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Electric Vehicle Trends for Drive Electric Week

10/1/20  |  Nicole Voudren, Rexel Technical Consultants

Happy National Drive Electric Week!

In honor of National Drive Electric Week 2020, I thought it would be a great time to follow-up on part one of my posts about electric vehicles (EV). In this blog, we’ll look at emerging electric vehicle trends, providing a timely update about driving electric and the incentives available to support electric vehicles and charging station infrastructure. 

Electric Vehicle Trends in the Northeast

New York and the states in New England have all set electric vehicle adoption goals by the year 2025: 

  • New York – 851,855
  • Connecticut – 155,105
  • Maine – 50,906
  • Massachusetts – 303,814
  • New Hampshire – 78,763
  • Rhode Island – 43,596
  • Vermont – 34,898

Through the end of Q1 2020, the registered electric vehicles per state have trended as follows (source: IHS/Polk):

  • New York – 53,273 / 6.25% to goal
  • Connecticut – 12,944 / 8.35% to goal
  • Maine – 3,765 / 7.39% to goal
  • Massachusetts – 30,575 / 10.06% to goal
  • New Hampshire – 4,211 / 5.35% to goal
  • Rhode Island – 2,465 / 5.65% to goal
  • Vermont – 3,802 / 10.89% to goal

As you can see, the states have a long way to go over the next five years to build out EV charging infrastructure and encourage EV adoption to reach these goals.

Less Economic Impact on the EV Market

The bad news is that light-duty vehicle sales are down 23% due to the COVID-19 pandemic. One bright spot is that plugin vehicle sales have only seen a sales drop of 15% over this same timeframe, so electric vehicle adoption is continuing in light of the virus (source: Valuation Services group at J.D. Power). This positive 8% difference points to the following electric vehicle trends that are supporting EV adoption.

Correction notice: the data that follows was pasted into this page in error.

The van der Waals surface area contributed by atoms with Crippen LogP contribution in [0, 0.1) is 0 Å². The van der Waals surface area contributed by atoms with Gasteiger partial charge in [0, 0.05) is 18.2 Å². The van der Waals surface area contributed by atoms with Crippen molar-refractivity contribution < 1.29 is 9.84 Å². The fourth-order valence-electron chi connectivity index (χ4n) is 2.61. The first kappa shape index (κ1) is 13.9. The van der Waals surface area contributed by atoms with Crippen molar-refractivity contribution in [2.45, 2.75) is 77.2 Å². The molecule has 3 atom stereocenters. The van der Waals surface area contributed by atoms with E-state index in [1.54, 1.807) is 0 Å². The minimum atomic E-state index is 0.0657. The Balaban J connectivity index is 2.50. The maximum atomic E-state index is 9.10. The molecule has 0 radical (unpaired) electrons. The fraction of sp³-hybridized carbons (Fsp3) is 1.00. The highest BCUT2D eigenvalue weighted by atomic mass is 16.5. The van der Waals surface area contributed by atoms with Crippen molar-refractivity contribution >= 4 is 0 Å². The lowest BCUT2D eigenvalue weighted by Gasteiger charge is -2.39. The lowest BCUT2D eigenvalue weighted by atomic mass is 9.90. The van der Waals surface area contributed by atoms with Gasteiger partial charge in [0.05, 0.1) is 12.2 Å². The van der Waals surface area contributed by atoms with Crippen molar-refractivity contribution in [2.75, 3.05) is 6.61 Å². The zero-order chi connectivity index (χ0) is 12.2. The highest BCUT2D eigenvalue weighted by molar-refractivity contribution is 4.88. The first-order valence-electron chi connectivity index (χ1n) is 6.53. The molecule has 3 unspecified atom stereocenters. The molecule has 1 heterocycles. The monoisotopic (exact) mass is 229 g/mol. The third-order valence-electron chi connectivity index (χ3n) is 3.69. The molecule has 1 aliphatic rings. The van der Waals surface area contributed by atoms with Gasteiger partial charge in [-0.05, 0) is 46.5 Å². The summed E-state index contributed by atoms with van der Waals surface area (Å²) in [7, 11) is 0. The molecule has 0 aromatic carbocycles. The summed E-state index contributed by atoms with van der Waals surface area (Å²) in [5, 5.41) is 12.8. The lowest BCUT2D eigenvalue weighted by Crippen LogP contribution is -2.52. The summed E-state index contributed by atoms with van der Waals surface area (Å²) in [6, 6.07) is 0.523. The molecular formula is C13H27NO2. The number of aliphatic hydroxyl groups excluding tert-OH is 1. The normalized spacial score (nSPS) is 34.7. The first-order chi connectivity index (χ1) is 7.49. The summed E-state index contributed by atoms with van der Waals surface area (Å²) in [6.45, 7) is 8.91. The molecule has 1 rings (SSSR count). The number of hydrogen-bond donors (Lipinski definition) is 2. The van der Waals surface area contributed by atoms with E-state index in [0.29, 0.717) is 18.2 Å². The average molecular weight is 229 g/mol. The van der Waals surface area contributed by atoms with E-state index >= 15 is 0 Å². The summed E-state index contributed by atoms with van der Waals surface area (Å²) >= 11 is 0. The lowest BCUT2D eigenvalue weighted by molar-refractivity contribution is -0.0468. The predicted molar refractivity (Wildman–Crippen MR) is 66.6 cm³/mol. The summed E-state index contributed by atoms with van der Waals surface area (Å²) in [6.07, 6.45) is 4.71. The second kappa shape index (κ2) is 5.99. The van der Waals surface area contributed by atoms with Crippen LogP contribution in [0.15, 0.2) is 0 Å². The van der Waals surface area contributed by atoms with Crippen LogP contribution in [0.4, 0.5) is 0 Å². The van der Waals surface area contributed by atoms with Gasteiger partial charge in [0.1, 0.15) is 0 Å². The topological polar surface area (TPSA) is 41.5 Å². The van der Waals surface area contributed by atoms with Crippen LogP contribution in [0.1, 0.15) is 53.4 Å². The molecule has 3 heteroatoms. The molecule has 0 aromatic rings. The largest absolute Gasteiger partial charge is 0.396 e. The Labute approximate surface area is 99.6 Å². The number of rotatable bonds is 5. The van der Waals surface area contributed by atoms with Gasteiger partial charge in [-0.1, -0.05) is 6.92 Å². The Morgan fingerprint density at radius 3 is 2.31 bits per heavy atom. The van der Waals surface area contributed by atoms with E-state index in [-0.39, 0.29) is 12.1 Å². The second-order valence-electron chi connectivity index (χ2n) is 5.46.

Lower Battery Prices

The price of electric vehicles continues to decrease, while the electric ranges of plugin hybrid vehicles and battery electric vehicles continue to increase. This is due to the price of lithium-ion batteries coming down.

Increasing Cost Parity

This electric vehicle trend is also great news. The market has just seen its first plugin hybrid electric vehicles begin to reach cost parity with traditional internal combustion engine vehicles. This is due to generous state and federal grants, incentives, and tax credits. Electric vehicles are expected to reach full cost parity with conventional cars by 2025 and most trucks by 2035.

The EV market is anticipating many new plugin hybrid and battery electric vehicles in 2021, including popular crossover utility vehicles and light-duty pickup trucks. 

Lower Maintenance Costs

Consumer Reports has also confirmed that drivers of battery electric vehicles pay half as much for preventative and ongoing maintenance as those who don’t drive electric. Add to this the reduced greenhouse gas emission rate, and the benefits continue to add up.

Your EV Knowledge Partner

Our Energy Services team is fully charged to support you with your EV charging station needs and can help point you in the right direction to any state and utility programs in your area. Contact us today!

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